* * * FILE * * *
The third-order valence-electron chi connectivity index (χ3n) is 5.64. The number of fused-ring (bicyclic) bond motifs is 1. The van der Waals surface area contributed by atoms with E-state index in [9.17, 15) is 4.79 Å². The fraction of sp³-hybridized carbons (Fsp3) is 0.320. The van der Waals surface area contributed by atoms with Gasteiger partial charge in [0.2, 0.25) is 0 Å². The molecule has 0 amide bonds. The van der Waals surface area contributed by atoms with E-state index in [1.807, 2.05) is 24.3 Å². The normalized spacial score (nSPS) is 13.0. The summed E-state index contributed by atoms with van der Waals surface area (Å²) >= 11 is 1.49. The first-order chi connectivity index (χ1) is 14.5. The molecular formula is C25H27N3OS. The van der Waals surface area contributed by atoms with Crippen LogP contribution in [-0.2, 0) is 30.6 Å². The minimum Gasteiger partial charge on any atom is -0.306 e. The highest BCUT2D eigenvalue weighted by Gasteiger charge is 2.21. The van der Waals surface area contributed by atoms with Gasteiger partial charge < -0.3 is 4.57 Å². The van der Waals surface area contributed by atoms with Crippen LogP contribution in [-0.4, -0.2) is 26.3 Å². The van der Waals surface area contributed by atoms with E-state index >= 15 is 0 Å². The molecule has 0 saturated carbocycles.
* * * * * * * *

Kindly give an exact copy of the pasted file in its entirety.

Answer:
The third-order valence-electron chi connectivity index (χ3n) is 5.64. The number of fused-ring (bicyclic) bond motifs is 1. The van der Waals surface area contributed by atoms with E-state index in [9.17, 15) is 4.79 Å². The fraction of sp³-hybridized carbons (Fsp3) is 0.320. The van der Waals surface area contributed by atoms with Gasteiger partial charge in [0.2, 0.25) is 0 Å². The molecule has 0 amide bonds. The van der Waals surface area contributed by atoms with E-state index in [1.807, 2.05) is 24.3 Å². The normalized spacial score (nSPS) is 13.0. The summed E-state index contributed by atoms with van der Waals surface area (Å²) >= 11 is 1.49. The first-order chi connectivity index (χ1) is 14.5. The molecular formula is C25H27N3OS. The van der Waals surface area contributed by atoms with Crippen LogP contribution in [-0.2, 0) is 30.6 Å². The minimum Gasteiger partial charge on any atom is -0.306 e. The highest BCUT2D eigenvalue weighted by Gasteiger charge is 2.21. The van der Waals surface area contributed by atoms with Gasteiger partial charge < -0.3 is 4.57 Å². The van der Waals surface area contributed by atoms with Crippen LogP contribution in [-0.4, -0.2) is 26.3 Å². The van der Waals surface area contributed by atoms with E-state index >= 15 is 0 Å². The molecule has 0 saturated carbocycles.